I really try to forget about that. Anyway, I was so sick that night, with some kind of 24-hour flu or something, and it was the only time in my career that I almost didn’t go on. We cancelled the meet-and-greet and everything else but the show. I just got out there with the fans and the adrenaline took over.

Nothing on the disc was fixed or doctored in any way. It helped that everything sounded great on stage. For my rig that evening, I was using two ’64 Fender Vibroverb reissues, run in stereo. On my board, I had a Vox V848 Clyde McCoy wah, an Analog Man King of Tone overdrive—I’ll hit both the buttons on that and a hand-wired Ibanez TS808 to get a Hendrix thing going on “Voodoo Chile.” I also have the Analog Man Bi-Chorus and AR20DL analog delay pedals, a Chicago Iron Tycobrahe Octavia SE reissue, and a Dunlop Uni-Vibe reissue. That’s the pulsating sound you’re hearing on “Blue on Black,” not tremolo, which I never use.

We just recorded on the fly, and there was no need for fine-tuning. I was changing guitars throughout the evening—various models of my signature Stratocaster, set up for different tunings. And every time I play “Voodoo Chile,” which will be on the premium version of this album, I use my limited edition Monterey Pop Strat that the Fender Custom Shop made for me.

Is that the multicolored one with the reverse headstock?

Yeah, but I had the headstock put on later. It’s so funny, because whenever I play that guitar, guys come up to me after the show and say, “I didn’t know you could play lefthanded, man!”

You started out hot, before the major labels started losing their mojo. How is this new indie environment for you?

I definitely benefited from radio play and label support back when you could still sell a million records. Everybody wants to post good numbers, of course, but I’ve always been more interested in making sure the fans come out to the shows. If we’re filling seats, we’re doing something right. In the long run, I’ve built my career on being a solid live act, and these days, people are really surprised when the band is better in person. Of course, there’s also the beauty of the genre I’m in. Blues fans stay with you through thick and thin. They want you to grow as an artist, and they cheer you on.

Currently, we’re working on a new studio album set to come out in February or March, and my approach is not about how many notes you play, but which notes you play. By now, people know I can burn if I want to burn—but I want to know which note will penetrate the most? Which note or simple group of notes will just grab you by the heartstrings and yank you out of your chair? I guess it has something to do with maturity, or at least experience. When you’re young, you just want to show everybody everything you can do, but now I’m not trying to prove myself to anybody.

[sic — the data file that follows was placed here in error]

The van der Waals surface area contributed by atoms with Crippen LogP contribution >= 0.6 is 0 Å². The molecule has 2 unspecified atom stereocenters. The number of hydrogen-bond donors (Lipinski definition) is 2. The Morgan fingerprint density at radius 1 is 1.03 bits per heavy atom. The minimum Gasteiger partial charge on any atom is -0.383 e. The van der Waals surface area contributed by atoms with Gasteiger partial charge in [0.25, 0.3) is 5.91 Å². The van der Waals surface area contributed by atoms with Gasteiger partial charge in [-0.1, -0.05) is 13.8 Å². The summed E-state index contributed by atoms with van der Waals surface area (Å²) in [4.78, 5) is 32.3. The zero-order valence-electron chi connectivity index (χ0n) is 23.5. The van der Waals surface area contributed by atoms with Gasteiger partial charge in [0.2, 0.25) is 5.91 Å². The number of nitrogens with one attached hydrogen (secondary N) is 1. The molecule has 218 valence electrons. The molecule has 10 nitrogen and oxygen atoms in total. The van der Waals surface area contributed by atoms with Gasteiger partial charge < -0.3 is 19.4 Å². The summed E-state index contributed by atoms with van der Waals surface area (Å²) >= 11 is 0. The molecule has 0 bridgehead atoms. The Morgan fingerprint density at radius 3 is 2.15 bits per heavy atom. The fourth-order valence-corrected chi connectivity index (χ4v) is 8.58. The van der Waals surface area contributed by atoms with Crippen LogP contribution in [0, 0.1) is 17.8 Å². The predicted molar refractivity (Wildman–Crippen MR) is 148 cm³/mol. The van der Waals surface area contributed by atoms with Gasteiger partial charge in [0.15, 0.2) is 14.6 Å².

In what other ways has your life changed since the early days?

Well, I’m a married man with children now. My wife [clothes designer Hannah Gibson] is such an amazing person, and a great artist in her own right. The single best decision of my life was marrying her and starting a family. I certainly have a different set of priorities now than when I put out my first record, at 17. In 2013, I’ll have been a recording-and-touring artist for 20 years, and I feel incredibly lucky to have had this great a ride so far. The best part is that it’s only beginning!

What about singing? You seem to have dropped that for now.

Well, I sang most of the songs on my fourth album, which turned out to be more of a rock record—another example of my fans sticking with me through all my youthful experiments—with shades of blues here and there. Those songs were super-personal for me. Now I’m happy to let Noah Hunt do most of the singing—he’s been in my band 15 years now—and I like singing harmonies with him. My voice lends itself to that kind of hard-rock sound, I guess. But honestly, my dream is to sing like a 50-year-old black man. Hey, it took Clapton a long time to step up in that department.